Thursday, October 11, 2007

Blog Transparency

One shouldn’t believe everything they read in blogs—except mine of course! But seriously, blog posts are the product of individuals and they may or may not be factually correct, complete, or unbiased. In evaluating user generated content of any kind, I think triangulation is the best approach; if two, or better three, sources agree, then you can have some credence in the content. Do you, for example, read just one product review before making up your mind to buy or not to buy? If you need a quick read on a blog, try Nielsen BuzzMetrics new blog profile tool.

What if you are blogging or participating in some other social media? How do you build trust? The operative word today is “transparency,” but what does imply about our actions? As you might guess, user generated content and its impact on information has been an important topic among journalists. Here’s a recent post that summarizes journalistic issues nicely.

I recently became aware of guidelines posted by the Ogilvy PR group that are worth the attention of all content creators. Some are relevant to people posting in a corporate environment. Companies could use them as a foundation for their own policies. Some are also relevant to the unfettered individual blogger. We should pay careful attention to the following:

• Acknowledge and Correct Mistakes Quickly. We all make them. Acknowledge them, correct them, and move on.

• Know Thy Neighbor. To make your blog authoritative you need to know who else is blogging about similar subjects. Find out who is blogging about what on search engines like Technorati, Google Blog Search and Nielsen Blog Pulse. Ogilvy suggests introducing yourself and trying to form alliances. Good idea!

• Use a Disclaimer. Make it clear where you are coming from and what your affiliations are. Even on a personal blog, you may need to separate your personal views from the official positions of your employer. Or your employer may require it. You should check.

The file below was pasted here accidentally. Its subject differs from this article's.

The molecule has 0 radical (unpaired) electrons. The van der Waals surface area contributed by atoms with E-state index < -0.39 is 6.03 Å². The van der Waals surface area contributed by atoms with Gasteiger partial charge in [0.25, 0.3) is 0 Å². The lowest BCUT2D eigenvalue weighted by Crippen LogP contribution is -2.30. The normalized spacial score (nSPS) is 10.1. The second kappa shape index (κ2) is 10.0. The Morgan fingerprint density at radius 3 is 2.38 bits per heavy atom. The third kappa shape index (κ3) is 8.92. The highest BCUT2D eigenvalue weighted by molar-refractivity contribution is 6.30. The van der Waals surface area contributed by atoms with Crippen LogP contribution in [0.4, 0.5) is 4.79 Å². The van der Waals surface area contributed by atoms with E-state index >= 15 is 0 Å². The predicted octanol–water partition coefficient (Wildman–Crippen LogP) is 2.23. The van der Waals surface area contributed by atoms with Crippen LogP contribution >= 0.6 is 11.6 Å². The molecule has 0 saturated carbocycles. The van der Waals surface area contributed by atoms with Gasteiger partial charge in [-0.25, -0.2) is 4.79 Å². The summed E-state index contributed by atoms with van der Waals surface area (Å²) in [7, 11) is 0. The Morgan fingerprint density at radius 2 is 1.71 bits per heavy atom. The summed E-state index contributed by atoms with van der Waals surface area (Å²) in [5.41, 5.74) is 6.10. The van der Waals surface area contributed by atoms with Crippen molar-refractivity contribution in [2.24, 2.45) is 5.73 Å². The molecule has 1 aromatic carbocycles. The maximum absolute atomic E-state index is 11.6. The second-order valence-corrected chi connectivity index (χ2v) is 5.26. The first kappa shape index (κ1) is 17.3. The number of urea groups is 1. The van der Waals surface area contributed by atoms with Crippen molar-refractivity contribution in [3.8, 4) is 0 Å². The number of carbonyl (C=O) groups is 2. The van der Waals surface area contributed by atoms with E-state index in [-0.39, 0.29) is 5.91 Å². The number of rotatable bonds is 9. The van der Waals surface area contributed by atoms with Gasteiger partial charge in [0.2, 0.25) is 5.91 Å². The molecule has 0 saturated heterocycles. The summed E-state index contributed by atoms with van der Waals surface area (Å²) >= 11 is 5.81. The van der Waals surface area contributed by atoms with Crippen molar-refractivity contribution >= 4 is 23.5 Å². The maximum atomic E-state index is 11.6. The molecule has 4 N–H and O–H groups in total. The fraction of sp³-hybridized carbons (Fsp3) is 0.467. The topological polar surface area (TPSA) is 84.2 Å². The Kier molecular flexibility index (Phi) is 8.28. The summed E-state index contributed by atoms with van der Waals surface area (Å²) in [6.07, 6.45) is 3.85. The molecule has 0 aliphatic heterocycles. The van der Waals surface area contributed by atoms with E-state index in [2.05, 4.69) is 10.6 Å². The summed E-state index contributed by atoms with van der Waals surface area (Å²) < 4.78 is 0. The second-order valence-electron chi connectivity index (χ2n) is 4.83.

• Conduct Quality Assurance. This is the standard advice to all writers, and we all forget it sometimes. Make your posts focus, concise, logical and don’t forget to use spell check. To my disgust, Word’s little green lines are usually correct when identifying grammatical errors.

Ogilvy has gone further and issued guidelines for its PR people when contacting bloggers. All bloggers should read and heed to avoid being used by unscrupulous publicity seekers.

Accenture has been studying trust, especially on the Internet, for some time. A good article is “The Economic Value of Trust.” Prof. John Urban has a step-by-step approach complete with case studies. Everyone makes the point that it takes sustained effort over time to build trust. It can be destroyed with one ill-advised action.

Remember the Wal-Mart blogs and the PR company behind them? The “Wal-Marting Across America” blog purportedly recounted the journey of a couple who parked their RV in Wal-Mart parking lots to shop and take pictures of happy customers and employees. It was all a fake. Wal-Mart pulled the blog and Richard Edelman, president of the PR firm, apologized publicly. Bloggers quickly labeled them "flogs."

In this age of user generated content, if you are not truthful, someone is likely to find it out quickly. And they’ll post it on the Internet.

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1 comment:

Mary Richmond said...

Hi Mary Lou--I like your blog a lot. I read lots of marketing info for my business and will link to your blog in an upcoming post! Nice job!